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In my area, I think it depends on the desirability or exclusiveness of the club: 

The exclusive equity membership clubs seem to be fine. These are old money clubs.

Second tier clubs, e.g., 50 K initiation range, seem to be stable but a couple of them associated with real estate developments have, for the first time, advertised for outside, non residence owning, non equity, members. These clubs are in affluent areas, e.g., 2 million dollar homes, so I guess they just don't have golfers buying these properties or the homeowners can't afford club dues in addition to their mortgages.

Third tier clubs, e.g., 5K initiation and non equity membership, seem to be struggling and actively looking for members. Some of these are no longer truly private and are managed by companies like Club Corp. 

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Every single private club in our city has a waiting list AFAIK.

 

Most (all ?) of the semi-privates are also sold out of memberships and some have even put limits on the number of rounds that "members" can play.

 

Will that change sometime in the next few years? Perhaps, but for now the golf club business is a good one to be in.

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1 hour ago, MaineMariner said:

I'm a Millenial obsessed with golf and I don't think I'm alone, at least if my social media feeds are to be believed.

 

I also have no interest in joining a private club, mostly due to the costs involved. I think the vast majority in my age group and economic position are probably in the same boat. Around me, at least, private clubs are pretty damn expensive, and with volatile job and housing markets and an uncertain path to eventual retirement, I cannot possibly commit the required amount of money to a country club.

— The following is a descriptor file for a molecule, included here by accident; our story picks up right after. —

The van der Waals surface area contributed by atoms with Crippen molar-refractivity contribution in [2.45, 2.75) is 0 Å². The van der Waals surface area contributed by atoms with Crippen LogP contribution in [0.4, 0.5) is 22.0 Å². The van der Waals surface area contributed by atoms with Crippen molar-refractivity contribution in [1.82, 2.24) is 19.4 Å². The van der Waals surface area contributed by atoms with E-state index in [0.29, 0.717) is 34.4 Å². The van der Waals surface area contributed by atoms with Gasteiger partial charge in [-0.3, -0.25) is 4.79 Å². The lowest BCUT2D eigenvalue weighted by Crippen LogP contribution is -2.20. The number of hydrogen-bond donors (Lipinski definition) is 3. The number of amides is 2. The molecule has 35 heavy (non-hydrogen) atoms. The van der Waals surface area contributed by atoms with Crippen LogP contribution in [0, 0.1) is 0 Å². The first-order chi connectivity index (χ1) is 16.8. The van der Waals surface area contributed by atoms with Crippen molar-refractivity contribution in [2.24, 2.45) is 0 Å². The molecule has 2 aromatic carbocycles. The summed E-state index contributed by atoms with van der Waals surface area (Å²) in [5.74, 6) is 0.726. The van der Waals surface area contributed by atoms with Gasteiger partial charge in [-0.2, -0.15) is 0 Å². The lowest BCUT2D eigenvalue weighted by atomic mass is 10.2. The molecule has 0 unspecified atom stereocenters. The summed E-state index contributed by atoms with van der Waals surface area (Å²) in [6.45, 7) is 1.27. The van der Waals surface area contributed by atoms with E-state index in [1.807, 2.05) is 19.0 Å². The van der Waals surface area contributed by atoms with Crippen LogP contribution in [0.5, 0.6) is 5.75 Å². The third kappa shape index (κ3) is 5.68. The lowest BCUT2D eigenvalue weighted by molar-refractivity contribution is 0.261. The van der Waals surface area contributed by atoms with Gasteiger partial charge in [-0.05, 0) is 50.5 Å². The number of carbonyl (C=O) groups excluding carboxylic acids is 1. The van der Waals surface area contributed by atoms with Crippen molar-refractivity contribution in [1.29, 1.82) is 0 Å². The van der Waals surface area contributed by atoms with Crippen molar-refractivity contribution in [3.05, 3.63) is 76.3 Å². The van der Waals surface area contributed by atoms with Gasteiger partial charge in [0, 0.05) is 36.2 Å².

Same here, my dude. Millennial who's either golfing or thinking about golfing. I'm well into my career and we can easily afford the cost of most of the local clubs, but they don't interest me. I'm a muni rat at heart and at $30-40 with a cart it would take a lot of rounds to make a club make sense.

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2 hours ago, Dr.Zevia said:


I should qualify I live in the bay area of CA.  Very left leaning here, and cost of housing is extremely high.  But that's why I proposed the question.

Also in Bay Area.  That's a pretty blanket statement, as there are still areas of very red.  

 

As for the original question, CC prices have gone up the roof since Covid, and junior tournaments are near impossible to get in.  

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2 hours ago, Dr.Zevia said:

That's good for your area.  A basic house doesn't cost a million dollars and you're not taxed to death like CA.

 

Left Los Angeles last spring after ~15 years to move back to Vegas largely because of this.

 

I have multiple income streams and do pretty well for myself but the amount of money I was basically just giving away in CA - and not just taxes but ALL the ways they find to nickel and dime you to death - while getting practically nothing for it finally broke me.

 

 

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Currently I'm in the Roanoke area.  Prior to that I was in the Orlando area.